Sobhita Broke Down on Last Day: Anurag Kashyap on ‘Ghost Stories’
Ghost Stories streams on Netflix on 1 January.
Netflix’s upcoming Ghost Stories is an anthology of four films in the thriller/horror space. These short films have been directed by Zoya Akhtar, Anurag Kashyap, Dibakar Banerjee and Karan Johar. Ahead of its release, The Quint caught up with Anurag Kashyap, and Sobhita Dhulipala who stars in his film, about making a horror film, if they enjoy the genre and the process of shooting the film.
You know I was reading the excerpt and in that it was mentioned that this was your most satisfying film. Why is that?
Anurag Kashyap: Because fearlessly you go and you explore something you have not done before, and do it with love. Every time there is always this pressure of delivering. The advantage with a format like Lust Stories and Ghost Stories is that your voice stays unfiltered. Ghost Stories is exactly like what I wanted to do.
But do you like horror generally?
Anurag Kashyap: Now I really love it, I want to go out and make one more. I want to make a full length now. I never thought I could do horror, I always wanted to do horror and I was scared of it. But I just enjoyed doing this so much. I enjoyed creeping people out.
Sobhita Dhulipala: I’m generally very scared. I don’t even watch horror movie trailers because I get very creeped out. I saw Vaastu Shastra when I was in school and I got a fever for a week. So it’s that bad. I’ve read books which had those elements of psychological horror but then it’s vivid imagination that is uncomfortable. But this film I don’t think is conventionally gory or like scary. I think the creepiest fears are inside of us, not some external body. I mean if you can give a shape and form and some kind of a physicality, you still have a sense of what it’s like and you understand it. You gauge it, but what’s inside of you is intangible and always more scary like love.
When you’re on set, how do you know if it’s working, the scares?
Anurag Kashyap: It’s not really about whether the scares are working. I don’t think I have scares in the film. My story is not supposed to be scary it just creeps up on you. It just shows you the worst you can imagine.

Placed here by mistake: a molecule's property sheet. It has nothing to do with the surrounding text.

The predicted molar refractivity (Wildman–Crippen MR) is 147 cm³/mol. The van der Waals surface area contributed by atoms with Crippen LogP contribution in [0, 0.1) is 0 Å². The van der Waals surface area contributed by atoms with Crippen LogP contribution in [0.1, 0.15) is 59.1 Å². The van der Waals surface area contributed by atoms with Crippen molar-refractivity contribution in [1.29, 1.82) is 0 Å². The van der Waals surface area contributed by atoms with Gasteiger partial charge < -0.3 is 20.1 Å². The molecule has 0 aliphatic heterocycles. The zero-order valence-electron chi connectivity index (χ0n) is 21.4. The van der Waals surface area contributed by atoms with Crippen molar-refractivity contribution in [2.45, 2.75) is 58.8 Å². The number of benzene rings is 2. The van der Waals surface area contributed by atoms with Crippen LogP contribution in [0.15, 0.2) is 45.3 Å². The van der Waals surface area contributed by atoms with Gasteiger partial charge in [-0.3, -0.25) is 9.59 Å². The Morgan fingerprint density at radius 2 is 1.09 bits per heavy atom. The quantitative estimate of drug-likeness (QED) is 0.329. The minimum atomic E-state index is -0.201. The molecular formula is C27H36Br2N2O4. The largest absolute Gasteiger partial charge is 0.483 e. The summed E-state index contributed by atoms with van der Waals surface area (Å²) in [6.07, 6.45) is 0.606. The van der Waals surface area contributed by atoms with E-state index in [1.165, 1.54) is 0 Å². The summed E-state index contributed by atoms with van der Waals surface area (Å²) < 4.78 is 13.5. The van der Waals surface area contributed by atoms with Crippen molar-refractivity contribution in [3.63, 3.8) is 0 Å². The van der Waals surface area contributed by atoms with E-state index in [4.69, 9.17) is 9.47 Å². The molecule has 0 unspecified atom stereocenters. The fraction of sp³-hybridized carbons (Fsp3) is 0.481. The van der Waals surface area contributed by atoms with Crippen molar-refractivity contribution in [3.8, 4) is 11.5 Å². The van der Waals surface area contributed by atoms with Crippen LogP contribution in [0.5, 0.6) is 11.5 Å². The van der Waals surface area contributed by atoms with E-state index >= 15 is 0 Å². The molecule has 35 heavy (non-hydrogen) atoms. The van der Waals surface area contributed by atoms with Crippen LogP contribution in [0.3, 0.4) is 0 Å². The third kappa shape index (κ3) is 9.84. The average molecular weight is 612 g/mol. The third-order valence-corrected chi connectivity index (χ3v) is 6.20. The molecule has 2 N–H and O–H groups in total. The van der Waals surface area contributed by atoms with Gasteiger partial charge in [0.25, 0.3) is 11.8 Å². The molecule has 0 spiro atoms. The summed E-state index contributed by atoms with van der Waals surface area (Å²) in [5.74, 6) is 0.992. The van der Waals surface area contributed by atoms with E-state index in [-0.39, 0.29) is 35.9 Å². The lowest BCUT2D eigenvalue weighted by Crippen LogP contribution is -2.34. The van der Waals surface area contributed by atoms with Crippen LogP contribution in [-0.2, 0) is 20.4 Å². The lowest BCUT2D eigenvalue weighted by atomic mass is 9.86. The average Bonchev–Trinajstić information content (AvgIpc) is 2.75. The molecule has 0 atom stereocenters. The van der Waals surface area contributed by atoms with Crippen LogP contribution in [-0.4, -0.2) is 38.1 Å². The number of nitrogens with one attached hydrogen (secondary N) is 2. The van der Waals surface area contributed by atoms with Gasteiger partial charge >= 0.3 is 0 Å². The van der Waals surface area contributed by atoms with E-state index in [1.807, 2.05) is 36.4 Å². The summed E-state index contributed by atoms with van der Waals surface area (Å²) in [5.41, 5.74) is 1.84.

Sobhita Dhulipala: Or the fact that it is very much a part of reality for so many people, that’s what makes it real.
Anurag Kashyap: It builds from anxieties and trauma built around pregnancy, miscarriage. And it (the story) actually comes from a 22-year-old girl.
Was there anything particularly difficult about making this film?
Anurag Kashyap: The technical parts of it, depending on the visual effects and depending on the prosthetics and things like that. And for it to deliver and make it look real, that took the longest time.
Was there a reason why the tone and the colour palette is that, the black and white?
Anurag Kashyap: Yeah because we wanted it to have a sepia tone, keep it spooky. And it’s very sparse, we wanted it to feel like that. It’s almost like a silent film.
Did you feel like you had to do anything differently?
Sobhita Dhulipala: No, I felt exposed because I feel like every person has disturbing thoughts about the future and what happened before and we have bad dreams and we have nightmares and just so many things you know. Life is beautiful, but living isn’t. It was just nice to consolidate some of my fears, part imaginary and part experience, part witnessing people around. So to put all of that into a story and to know that this story could be the reality for so many people. So many girls on set really resonated with it and opened up about their journeys with the subject.
Video Editor: Rahul Sanpui
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